WASHINGTON — Over 48,000 meals will go to families in need in the DMV area thanks to a donation from the National Park Service (NPS).
Seven national parks in Maryland, Virginia, West Virginia and Washington, D.C. came together to donate more than 12,000 pounds of venison to local nonprofit organizations that will serve the meals to those in need.
Officials say the donation is part of an annual effort by NPS to reduce overabundant white-tailed deer.
Overabundant deer populations can damage plants and prevent forest regeneration, as they eat nearly all tree seedlings, according to NPS. They can also damage agricultural crops, which are a key component of the historic setting at many Civil War battlefields.
Officials claim controlling populations of white-tailed deer is one of the most effective ways to support resilient forests that sustain all wildlife and plants in the long-term.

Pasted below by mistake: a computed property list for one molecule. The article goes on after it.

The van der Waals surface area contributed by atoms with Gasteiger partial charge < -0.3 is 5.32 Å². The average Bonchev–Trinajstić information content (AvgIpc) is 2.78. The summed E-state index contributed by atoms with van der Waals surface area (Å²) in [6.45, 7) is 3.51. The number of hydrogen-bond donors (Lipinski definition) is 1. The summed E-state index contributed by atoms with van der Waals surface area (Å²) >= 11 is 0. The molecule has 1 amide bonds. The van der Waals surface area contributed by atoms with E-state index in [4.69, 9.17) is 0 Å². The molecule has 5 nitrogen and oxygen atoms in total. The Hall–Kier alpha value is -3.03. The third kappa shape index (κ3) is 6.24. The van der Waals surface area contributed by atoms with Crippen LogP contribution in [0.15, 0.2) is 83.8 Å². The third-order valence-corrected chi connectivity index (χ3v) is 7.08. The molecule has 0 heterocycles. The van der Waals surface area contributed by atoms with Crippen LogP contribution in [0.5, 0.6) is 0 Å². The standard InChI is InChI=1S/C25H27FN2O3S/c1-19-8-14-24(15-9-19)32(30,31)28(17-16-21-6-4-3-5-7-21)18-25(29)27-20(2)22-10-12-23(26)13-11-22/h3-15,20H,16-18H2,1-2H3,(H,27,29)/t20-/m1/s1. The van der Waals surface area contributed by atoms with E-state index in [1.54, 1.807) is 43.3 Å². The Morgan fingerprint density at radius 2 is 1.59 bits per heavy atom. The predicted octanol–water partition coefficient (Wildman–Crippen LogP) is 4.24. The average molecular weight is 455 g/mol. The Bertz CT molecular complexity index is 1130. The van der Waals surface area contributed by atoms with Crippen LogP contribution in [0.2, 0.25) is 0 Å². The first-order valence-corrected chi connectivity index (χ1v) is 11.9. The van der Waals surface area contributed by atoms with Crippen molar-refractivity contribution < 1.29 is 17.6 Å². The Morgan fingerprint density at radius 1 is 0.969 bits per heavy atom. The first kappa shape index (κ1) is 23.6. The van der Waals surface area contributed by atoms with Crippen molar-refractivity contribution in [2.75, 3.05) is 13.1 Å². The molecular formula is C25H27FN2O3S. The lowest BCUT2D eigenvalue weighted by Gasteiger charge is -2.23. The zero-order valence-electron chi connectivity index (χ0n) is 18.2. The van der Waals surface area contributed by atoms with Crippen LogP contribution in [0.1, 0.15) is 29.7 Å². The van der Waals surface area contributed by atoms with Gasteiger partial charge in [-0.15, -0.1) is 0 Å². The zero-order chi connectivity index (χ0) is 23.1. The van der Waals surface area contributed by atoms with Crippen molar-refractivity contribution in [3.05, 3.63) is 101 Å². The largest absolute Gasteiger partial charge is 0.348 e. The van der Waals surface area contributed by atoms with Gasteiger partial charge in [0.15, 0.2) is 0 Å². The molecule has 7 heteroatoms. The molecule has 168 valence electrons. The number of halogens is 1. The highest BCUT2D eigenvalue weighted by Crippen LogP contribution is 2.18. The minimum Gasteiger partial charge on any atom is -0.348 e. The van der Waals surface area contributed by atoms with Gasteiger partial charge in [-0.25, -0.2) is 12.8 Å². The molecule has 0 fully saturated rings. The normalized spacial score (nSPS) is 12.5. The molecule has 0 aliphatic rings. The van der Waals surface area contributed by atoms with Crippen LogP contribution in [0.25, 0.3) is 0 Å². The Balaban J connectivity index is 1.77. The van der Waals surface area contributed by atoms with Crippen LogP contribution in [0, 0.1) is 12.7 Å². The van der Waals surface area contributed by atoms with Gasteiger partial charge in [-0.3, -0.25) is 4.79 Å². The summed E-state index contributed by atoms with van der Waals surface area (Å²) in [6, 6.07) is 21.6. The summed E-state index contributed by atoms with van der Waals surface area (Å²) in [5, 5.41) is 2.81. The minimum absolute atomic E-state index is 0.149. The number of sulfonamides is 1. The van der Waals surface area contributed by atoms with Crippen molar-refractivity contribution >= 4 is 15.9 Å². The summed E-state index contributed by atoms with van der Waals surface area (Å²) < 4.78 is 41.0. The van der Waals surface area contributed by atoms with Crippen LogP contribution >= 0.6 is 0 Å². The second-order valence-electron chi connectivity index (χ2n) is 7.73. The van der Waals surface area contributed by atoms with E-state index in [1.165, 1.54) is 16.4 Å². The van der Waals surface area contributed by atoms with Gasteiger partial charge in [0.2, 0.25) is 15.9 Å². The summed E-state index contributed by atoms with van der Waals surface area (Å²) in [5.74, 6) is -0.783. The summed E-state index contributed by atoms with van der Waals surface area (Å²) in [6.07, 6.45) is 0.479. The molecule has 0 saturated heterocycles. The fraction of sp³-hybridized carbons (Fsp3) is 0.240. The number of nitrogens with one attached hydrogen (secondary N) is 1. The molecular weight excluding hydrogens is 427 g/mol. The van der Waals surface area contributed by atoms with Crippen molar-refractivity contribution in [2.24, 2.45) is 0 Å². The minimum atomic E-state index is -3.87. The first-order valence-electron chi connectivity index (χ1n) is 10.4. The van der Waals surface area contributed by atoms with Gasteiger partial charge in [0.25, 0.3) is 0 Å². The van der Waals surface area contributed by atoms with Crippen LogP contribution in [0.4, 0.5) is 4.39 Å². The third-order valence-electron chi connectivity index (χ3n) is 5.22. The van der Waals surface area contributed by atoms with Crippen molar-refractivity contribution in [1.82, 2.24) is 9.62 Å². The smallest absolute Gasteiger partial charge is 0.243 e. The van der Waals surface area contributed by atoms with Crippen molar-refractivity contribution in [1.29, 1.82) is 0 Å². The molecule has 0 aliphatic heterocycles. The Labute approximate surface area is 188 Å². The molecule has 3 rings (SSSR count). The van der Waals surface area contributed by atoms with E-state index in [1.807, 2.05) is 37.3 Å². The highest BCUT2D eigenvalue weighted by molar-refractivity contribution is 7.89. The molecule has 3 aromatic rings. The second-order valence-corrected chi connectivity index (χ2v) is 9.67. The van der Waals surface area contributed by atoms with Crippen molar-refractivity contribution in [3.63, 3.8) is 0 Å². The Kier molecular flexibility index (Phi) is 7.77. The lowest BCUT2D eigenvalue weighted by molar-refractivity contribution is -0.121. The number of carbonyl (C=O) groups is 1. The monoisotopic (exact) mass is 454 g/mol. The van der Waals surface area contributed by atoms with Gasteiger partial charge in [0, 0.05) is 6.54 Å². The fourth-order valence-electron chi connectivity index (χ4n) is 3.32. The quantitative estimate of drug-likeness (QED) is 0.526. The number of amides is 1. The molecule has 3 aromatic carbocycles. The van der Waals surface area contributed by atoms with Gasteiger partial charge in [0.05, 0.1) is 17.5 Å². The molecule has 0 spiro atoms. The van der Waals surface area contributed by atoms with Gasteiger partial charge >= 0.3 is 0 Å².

Before any donation, all parks professionally process deer and participate in a chronic wasting disease (CWD) sampling program. So far, all results have been negative for CWD, providing a high level of confidence that CWD does not currently exist in the deer populations in these parks.
If any results from future deer management indicate the presence of CWD, officials say the venison testing positive would not be donated.
National parks that made donations include:
- Antietam National Battlefield, 2,464 pounds donated to the Maryland Food Bank.
- Catoctin Mountain Park, 2,985 pounds donated to HELP Hotline, Thurmont Food Bank.
- Chesapeake and Ohio Canal National Historical Park, 660 pounds donated to the Maryland Food Bank.
- Harpers Ferry National Historical Park, 810 pounds donated to the Maryland Food Bank.
- Manassas National Battlefield Park, 1,710 pounds donated to Hunters for the Hungry.
- Monocacy National Battlefield, 2,464 pounds donated to the Maryland Food Bank.
- Rock Creek Park, 1,100 pounds donated to the Maryland Food Bank.
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